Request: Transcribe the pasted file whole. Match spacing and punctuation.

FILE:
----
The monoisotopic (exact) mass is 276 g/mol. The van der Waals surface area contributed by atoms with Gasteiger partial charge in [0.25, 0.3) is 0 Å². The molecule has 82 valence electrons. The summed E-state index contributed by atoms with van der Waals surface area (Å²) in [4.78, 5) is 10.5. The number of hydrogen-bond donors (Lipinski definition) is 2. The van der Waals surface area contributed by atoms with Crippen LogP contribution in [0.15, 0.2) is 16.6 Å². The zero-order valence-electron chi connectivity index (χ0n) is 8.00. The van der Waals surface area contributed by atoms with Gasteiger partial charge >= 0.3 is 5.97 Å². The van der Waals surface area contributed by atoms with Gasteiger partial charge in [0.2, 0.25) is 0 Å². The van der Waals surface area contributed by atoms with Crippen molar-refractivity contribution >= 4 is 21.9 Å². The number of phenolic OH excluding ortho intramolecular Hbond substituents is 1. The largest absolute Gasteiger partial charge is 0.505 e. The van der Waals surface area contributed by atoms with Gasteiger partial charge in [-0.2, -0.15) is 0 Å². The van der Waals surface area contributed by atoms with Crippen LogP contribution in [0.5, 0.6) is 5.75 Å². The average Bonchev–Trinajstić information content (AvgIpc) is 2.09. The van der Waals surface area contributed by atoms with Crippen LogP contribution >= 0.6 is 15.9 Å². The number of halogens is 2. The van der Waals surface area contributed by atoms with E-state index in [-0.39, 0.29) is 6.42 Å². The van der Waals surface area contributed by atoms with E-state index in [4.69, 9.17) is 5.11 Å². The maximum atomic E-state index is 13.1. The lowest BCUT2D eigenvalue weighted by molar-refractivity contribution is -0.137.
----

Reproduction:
The monoisotopic (exact) mass is 276 g/mol. The van der Waals surface area contributed by atoms with Gasteiger partial charge in [0.25, 0.3) is 0 Å². The molecule has 82 valence electrons. The summed E-state index contributed by atoms with van der Waals surface area (Å²) in [4.78, 5) is 10.5. The number of hydrogen-bond donors (Lipinski definition) is 2. The van der Waals surface area contributed by atoms with Crippen LogP contribution in [0.15, 0.2) is 16.6 Å². The zero-order valence-electron chi connectivity index (χ0n) is 8.00. The van der Waals surface area contributed by atoms with Gasteiger partial charge >= 0.3 is 5.97 Å². The van der Waals surface area contributed by atoms with Gasteiger partial charge in [0.2, 0.25) is 0 Å². The van der Waals surface area contributed by atoms with Crippen molar-refractivity contribution >= 4 is 21.9 Å². The number of phenolic OH excluding ortho intramolecular Hbond substituents is 1. The largest absolute Gasteiger partial charge is 0.505 e. The van der Waals surface area contributed by atoms with Gasteiger partial charge in [-0.2, -0.15) is 0 Å². The van der Waals surface area contributed by atoms with Crippen LogP contribution in [0.5, 0.6) is 5.75 Å². The average Bonchev–Trinajstić information content (AvgIpc) is 2.09. The van der Waals surface area contributed by atoms with Crippen LogP contribution >= 0.6 is 15.9 Å². The number of halogens is 2. The van der Waals surface area contributed by atoms with E-state index in [-0.39, 0.29) is 6.42 Å². The van der Waals surface area contributed by atoms with E-state index in [4.69, 9.17) is 5.11 Å². The maximum atomic E-state index is 13.1. The lowest BCUT2D eigenvalue weighted by molar-refractivity contribution is -0.137.